Salt Lake City, Utah
June 23, 2018
June 23, 2018
July 27, 2018
Educational Research and Methods
It is common, in educational research studies, to select purposeful population samples. Independent of the selected method, there is an associated bias to the sampling process because of the subjectivity of the person or group of people who accomplish the task. This paper shows the pilot of a protocol development for observing how people approach purposeful sampling using a real research problem. Engineers and non-engineers were observed completing the task and were monitored for collecting the differences between both points of view, and for identifying possible bias in the purposeful sample. Five stages were conducted for piloting the protocol for gathering information in how purposeful sampling is traditionally performed. Two participants with knowledge in educational research performed the activity for the first iteration of the pilot. In addition, four participants (two engineer students and two non-engineer students) performed a second pilot using an improved protocol. Finally, a panel of experts was asked to review the process for a final protocol. For the activity designed, participants were asked to review 118 profiles of people with diverse academic and social backgrounds. The goal was to choose 3 profiles for each of four categories, aiming to identify those participants who were the best representatives of each of the categories: 1. Engineers with a low level of Lifelong Learning (ELL), 2. Non-Engineer with a low level of Lifelong Learning (nELL); 3. Engineers with a high level of Lifelong Learning (EHL), and 4. Non-Engineer with a high level of Lifelong Learning (nEHL). The time for the assignment was limited to 90 minutes, and a think-aloud protocol was followed for data collection. The iterative process design for the protocol allowed to improve the resources, time management, and activity logistics for the Purposeful Sampling Activity. The time for the whole activity was calibrated and defined as 90 minutes. The time alert was changed from 10 to 15 minutes, and 10 minutes were defined to be given to those individuals who asked for more time. After participants’ feedback, new resources such as pens, sticky notes, eraser, water, and digital database with the information were included. The activity allowed to identify bias in sample selection due to lack of usage of the complete data set. Likewise, each expert defined different criteria for selection, setting diverse start points. This bias was induced by variables such as age, undergraduate background, expertise in a specific field of study and degree of development of specific skills through the professional life. In conclusion, this study showed the design of a protocol for collecting information about how non-intended bias was present in a purposeful sampling. This analysis may guide the process of purposeful selection of samples for qualitative research and provides a tool for measuring the bias reduction between traditional and statistical purposeful selection of information-rich cases.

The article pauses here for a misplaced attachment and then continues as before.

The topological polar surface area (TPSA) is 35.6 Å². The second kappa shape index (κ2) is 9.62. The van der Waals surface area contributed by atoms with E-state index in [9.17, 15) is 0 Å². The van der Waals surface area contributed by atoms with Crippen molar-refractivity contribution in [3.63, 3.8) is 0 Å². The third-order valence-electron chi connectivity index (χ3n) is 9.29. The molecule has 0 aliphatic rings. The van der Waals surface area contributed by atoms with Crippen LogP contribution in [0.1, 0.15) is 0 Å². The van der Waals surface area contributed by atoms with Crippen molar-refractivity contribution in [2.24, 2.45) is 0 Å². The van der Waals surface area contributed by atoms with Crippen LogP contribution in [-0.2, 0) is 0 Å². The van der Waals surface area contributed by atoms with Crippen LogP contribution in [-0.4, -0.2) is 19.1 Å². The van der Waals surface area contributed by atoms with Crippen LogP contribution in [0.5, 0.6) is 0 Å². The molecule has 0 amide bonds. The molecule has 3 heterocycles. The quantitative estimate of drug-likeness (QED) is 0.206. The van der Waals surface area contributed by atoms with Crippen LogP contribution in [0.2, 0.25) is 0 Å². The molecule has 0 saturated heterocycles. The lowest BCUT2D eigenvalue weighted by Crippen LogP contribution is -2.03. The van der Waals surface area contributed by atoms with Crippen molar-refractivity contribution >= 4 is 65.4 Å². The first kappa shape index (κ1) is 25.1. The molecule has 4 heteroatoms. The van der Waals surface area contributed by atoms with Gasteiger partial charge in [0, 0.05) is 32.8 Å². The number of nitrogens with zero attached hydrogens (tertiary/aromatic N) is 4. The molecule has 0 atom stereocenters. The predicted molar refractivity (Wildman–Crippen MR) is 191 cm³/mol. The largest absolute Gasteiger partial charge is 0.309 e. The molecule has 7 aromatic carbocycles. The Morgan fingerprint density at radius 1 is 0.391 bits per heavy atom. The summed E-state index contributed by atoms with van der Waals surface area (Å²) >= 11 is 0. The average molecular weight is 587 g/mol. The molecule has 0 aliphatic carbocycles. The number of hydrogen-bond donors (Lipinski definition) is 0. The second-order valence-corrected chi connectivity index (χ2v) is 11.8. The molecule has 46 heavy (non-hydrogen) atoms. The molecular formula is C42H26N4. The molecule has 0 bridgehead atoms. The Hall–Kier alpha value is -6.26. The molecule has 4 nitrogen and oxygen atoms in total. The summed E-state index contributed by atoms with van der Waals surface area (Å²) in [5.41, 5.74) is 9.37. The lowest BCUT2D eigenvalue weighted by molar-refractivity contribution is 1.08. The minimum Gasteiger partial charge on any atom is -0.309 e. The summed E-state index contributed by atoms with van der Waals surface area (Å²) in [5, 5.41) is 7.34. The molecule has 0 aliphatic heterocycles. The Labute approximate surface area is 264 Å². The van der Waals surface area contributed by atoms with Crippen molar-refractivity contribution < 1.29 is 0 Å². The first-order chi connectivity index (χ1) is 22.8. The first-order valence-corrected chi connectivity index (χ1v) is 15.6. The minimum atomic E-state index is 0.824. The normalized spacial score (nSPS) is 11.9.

Tafur-Arciniegas, M., & Lara Contreras, A. F. (2018, June), First Approach to Purposeful Sampling for Determining Key Factors on Outcome Bias Paper presented at 2018 ASEE Annual Conference & Exposition , Salt Lake City, Utah. 10.18260/1-2--30518
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